Janis, Tim (Contemporary Musicians)
New age musician, composer
Best-selling new age and classical composer Tim Janis has made a name for himself as a composer of healing music inspired by the natural world. Composing his short pieces for piano, which he plays himself, he also employs violin, guitar, flute, and other acoustic instruments, along with the occasional synthesizer and recorded sounds. Janis first became known by playing in shopping malls, schools, and other public spaces. After selling his self-produced CDs mainly at such concerts, he began to sell them at retail outlets as well, until 1999 when, still without the backing of a major record label, he became one of the best-selling recording artists at the Barnes and Noble retail book and music chain. In 2001 he was the subject of a two-hour National Public Television special, and by 2003, no fewer than seven of his albums had arrived at the top of the Billboard New Age and Classical Charts.
Tim Janis was born in New York City in 1968. The second of three brothers, he grew up in the New York suburb of Greenwich, Connecticut. The budding composer grew up in a musical household; his mother, a social worker, was the organist at the family's church, and his father played saxophone in his time off from his work as a corporate attorney. Both of Janis's brothers also went on to careers in music; his older brother, Steve, founded a record label called CLR, and his younger brother, Peter, created a company called Authentic Recording, which has produced some of Janis's music.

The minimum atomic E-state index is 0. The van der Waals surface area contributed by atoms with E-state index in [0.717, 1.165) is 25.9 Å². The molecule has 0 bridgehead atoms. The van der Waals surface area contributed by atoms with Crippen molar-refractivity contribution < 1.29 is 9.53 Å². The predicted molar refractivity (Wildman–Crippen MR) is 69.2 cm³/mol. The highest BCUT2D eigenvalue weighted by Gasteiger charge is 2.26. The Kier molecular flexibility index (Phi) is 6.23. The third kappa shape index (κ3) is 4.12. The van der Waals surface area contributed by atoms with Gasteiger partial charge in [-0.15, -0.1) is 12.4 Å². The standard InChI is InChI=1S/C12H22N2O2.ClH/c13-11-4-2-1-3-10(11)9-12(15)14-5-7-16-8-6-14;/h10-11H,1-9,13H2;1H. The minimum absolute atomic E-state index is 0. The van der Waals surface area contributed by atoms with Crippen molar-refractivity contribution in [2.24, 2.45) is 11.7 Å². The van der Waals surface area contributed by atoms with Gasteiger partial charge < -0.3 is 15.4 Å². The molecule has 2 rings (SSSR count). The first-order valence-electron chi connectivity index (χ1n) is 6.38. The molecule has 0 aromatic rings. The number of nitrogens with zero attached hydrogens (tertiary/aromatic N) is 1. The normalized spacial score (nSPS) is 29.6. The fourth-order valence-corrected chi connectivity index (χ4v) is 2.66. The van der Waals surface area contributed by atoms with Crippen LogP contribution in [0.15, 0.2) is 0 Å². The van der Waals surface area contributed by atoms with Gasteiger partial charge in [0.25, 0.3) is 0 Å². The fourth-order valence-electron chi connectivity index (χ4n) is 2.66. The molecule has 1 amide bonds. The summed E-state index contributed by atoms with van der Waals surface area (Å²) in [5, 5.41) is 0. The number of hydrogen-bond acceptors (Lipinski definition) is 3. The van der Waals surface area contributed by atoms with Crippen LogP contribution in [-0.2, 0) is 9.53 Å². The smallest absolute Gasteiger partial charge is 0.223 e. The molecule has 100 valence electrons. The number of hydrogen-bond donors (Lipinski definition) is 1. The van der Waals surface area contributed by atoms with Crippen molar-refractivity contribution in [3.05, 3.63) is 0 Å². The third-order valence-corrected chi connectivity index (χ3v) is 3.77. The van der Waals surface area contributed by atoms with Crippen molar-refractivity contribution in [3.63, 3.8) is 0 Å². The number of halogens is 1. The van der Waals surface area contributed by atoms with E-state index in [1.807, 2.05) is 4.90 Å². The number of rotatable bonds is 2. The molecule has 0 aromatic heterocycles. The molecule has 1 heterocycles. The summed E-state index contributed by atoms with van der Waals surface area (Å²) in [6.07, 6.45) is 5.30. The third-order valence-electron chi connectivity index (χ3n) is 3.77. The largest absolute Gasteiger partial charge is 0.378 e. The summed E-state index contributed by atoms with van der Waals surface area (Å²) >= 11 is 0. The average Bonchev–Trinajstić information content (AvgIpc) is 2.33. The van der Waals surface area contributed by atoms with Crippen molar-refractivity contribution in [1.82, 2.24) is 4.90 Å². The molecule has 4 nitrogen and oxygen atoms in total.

Janis first learned to play music at the age of seven, and in high school he began to compose his own music. High school for Janis was a military academy in Pine Beach, New Jersey. Situated on New Jersey's Atlantic coast, this was also where Janis fell in love with the ocean that was to inspire his later work.
Working with a simple four-track home recording system, Janis began to record his own music during his sophomore year in high school. While in high school he decided to make composing music his life's work.
Rejecting the military life for which the military academy was preparing him, Janis attended the University of New Hampshire to study music composition. He also studied sound engineering at the Peabody Conserva-tory of Music.
At the University of New Hampshire, Janis began to find the musical voice for which he was to become known. He experimented with a number of different musical forms, and wrote two musicals, both of which were produced at the university. He also wrote pop songs and composed scores for independent films, and even wrote jazz, country music, and rock.
After college Janis set up a recording studio in an unheated barn in York, Maine, renting the facility out to other musicians to help make ends meet. For a month he lived in his car and worked as a dishwasher so that he could save enough money to hire musicians who would play his music in concerts.
During this time Janis formed the Tim Janis Ensemble, which consisted of piano, flute, and violin. He approached record companies to try and secure a recording contract, but met with no success. He refused to give up, and in 1995 he began to record his own CDs and sell them at his concerts. These concerts took place at small music festivals, shopping malls, and anywhere else he could find to perform. He found that he enjoyed playing in malls and other semi-public places because it brought him into close contact with his audiences, and he continued to play in such venues even after he achieved wide success.
Janis released his first album, Along the Shore of Acadia, in 1996. For inspiration, Janis drew from the seashore and woodlands of Acadia National Park in Maine, visiting the place many times while he composed the album. The album blends violin, oboe, piano, flute, acoustic guitar, bass, cello, percussion, and synthesizers, to evoke in the listener the feelings Janis experienced while in the park. In this, as in all of his work, Janis works to capture and convey a sense of the natural beauty around him, in this case the magnificence of the ocean and forests of Acadia.